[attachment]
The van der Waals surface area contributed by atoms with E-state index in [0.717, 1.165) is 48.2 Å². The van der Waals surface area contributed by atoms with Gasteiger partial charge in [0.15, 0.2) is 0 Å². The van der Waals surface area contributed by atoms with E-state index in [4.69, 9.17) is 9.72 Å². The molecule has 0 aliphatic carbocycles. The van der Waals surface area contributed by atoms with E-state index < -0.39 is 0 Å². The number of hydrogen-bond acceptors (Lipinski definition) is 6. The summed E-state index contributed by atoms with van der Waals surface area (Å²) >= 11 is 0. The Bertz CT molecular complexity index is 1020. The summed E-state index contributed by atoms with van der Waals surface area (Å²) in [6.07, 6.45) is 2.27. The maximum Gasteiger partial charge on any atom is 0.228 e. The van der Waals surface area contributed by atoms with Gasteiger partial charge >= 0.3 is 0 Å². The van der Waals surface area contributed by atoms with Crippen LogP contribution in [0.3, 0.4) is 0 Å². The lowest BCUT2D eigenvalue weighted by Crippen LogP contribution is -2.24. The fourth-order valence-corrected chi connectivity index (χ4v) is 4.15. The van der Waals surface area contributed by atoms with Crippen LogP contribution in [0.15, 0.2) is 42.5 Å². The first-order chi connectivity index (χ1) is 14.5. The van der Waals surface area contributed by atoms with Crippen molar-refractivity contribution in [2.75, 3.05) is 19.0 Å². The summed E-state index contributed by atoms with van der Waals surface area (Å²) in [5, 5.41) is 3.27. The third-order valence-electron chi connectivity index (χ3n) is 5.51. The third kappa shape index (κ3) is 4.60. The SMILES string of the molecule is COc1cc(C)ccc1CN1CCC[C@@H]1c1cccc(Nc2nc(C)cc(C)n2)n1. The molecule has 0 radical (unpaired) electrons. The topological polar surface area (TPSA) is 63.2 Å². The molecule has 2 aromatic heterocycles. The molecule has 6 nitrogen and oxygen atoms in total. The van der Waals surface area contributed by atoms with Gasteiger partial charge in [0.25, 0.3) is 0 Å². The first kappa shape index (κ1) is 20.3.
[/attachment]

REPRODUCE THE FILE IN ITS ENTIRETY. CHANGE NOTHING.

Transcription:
The van der Waals surface area contributed by atoms with E-state index in [0.717, 1.165) is 48.2 Å². The van der Waals surface area contributed by atoms with Gasteiger partial charge in [0.15, 0.2) is 0 Å². The van der Waals surface area contributed by atoms with E-state index in [4.69, 9.17) is 9.72 Å². The molecule has 0 aliphatic carbocycles. The van der Waals surface area contributed by atoms with E-state index < -0.39 is 0 Å². The number of hydrogen-bond acceptors (Lipinski definition) is 6. The summed E-state index contributed by atoms with van der Waals surface area (Å²) >= 11 is 0. The Bertz CT molecular complexity index is 1020. The summed E-state index contributed by atoms with van der Waals surface area (Å²) in [6.07, 6.45) is 2.27. The maximum Gasteiger partial charge on any atom is 0.228 e. The van der Waals surface area contributed by atoms with Gasteiger partial charge >= 0.3 is 0 Å². The van der Waals surface area contributed by atoms with Crippen LogP contribution in [0.3, 0.4) is 0 Å². The lowest BCUT2D eigenvalue weighted by Crippen LogP contribution is -2.24. The fourth-order valence-corrected chi connectivity index (χ4v) is 4.15. The van der Waals surface area contributed by atoms with Crippen LogP contribution in [0.15, 0.2) is 42.5 Å². The first-order chi connectivity index (χ1) is 14.5. The van der Waals surface area contributed by atoms with Crippen molar-refractivity contribution in [2.75, 3.05) is 19.0 Å². The summed E-state index contributed by atoms with van der Waals surface area (Å²) in [5, 5.41) is 3.27. The third-order valence-electron chi connectivity index (χ3n) is 5.51. The third kappa shape index (κ3) is 4.60. The SMILES string of the molecule is COc1cc(C)ccc1CN1CCC[C@@H]1c1cccc(Nc2nc(C)cc(C)n2)n1. The molecule has 0 radical (unpaired) electrons. The topological polar surface area (TPSA) is 63.2 Å². The molecule has 2 aromatic heterocycles. The molecule has 6 nitrogen and oxygen atoms in total. The van der Waals surface area contributed by atoms with Gasteiger partial charge in [0.25, 0.3) is 0 Å². The first kappa shape index (κ1) is 20.3.